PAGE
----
Blood Pressure Pattern Among Young People In South-Eastern Nigeria: A Cross-Sectional Survey
Context: Apparently healthy young people are frequently regarded as free from such chronic diseases as hypertension, but reports from many parts of the world show that both hypertension and prehypertension are prevalent among young people.
Objective: The objective of this study was to examine the pattern of blood pressure among apparently healthy young people in Abakaliki.
Methods: Cross-sectional survey of 215 subjects aged between 15 and 24 years, screened and analysed for systolic and diastolic hypertension as well as systolic and diastolic prehypertension. Reference intervals were also derived from the mean and Standard Deviation values.
Result: There is a highly significant sex difference (p=0.000) in the mean Systolic Blood Pressure (114.71±13.46mmHg for males versus 108.56±9.99mmHg for females). The prevalence of systolic hypertension was 3.3% as against 2.3% for the diastolic hypertension (using the WHO/ISH guidelines for the classification of hypertension). With the Reference Interval derived from the study the prevalence of systolic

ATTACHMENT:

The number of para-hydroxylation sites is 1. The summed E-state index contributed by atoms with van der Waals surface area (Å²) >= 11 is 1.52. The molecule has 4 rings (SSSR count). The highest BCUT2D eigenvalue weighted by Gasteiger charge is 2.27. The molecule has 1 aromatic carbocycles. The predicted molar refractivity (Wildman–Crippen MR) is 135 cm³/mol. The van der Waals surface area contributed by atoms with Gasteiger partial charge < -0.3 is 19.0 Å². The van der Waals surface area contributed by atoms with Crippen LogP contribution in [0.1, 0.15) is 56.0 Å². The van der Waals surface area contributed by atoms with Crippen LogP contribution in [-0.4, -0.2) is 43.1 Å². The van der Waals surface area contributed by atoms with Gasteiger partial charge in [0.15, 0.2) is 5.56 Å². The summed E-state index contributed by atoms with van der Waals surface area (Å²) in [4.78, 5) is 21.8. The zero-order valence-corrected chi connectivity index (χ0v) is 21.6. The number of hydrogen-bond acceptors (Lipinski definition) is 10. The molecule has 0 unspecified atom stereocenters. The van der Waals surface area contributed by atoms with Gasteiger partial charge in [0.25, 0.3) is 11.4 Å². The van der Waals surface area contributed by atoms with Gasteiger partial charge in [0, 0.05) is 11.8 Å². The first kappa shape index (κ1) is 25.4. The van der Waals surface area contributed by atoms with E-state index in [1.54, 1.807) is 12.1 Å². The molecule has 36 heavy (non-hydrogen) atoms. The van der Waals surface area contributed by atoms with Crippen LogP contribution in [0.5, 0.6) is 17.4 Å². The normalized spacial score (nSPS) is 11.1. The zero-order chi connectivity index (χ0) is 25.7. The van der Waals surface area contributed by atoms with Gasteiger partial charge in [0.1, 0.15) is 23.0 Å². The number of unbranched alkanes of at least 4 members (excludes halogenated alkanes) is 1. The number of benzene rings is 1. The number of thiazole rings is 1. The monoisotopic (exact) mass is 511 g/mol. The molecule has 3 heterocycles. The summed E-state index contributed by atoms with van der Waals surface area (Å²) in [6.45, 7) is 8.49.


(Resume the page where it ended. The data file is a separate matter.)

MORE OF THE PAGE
hypertension was also 3.3% while the diastolic hypertension was 4.3%. The prevalence of systolic prehypertension was 28.8%, as against 16.3% for the diastolic prehypertension.
Conclusion: The high prevalence of systolic and diastolic prehypertension is of clinical significance because virtually all these will eventually progress to frank hypertension on follow-up. Being diagnosed early implies that early intervention with lifestyle modification will eventually reduce the prevalence of hypertension in the adults. In view of limited resources in developing countries, this will provide a more cost effective approach to
the control of hypertension in the community than the treatment of established hypertension in adult life.
Key Words: Blood pressure, pattern; Prehypertension; Hypertension; Young people.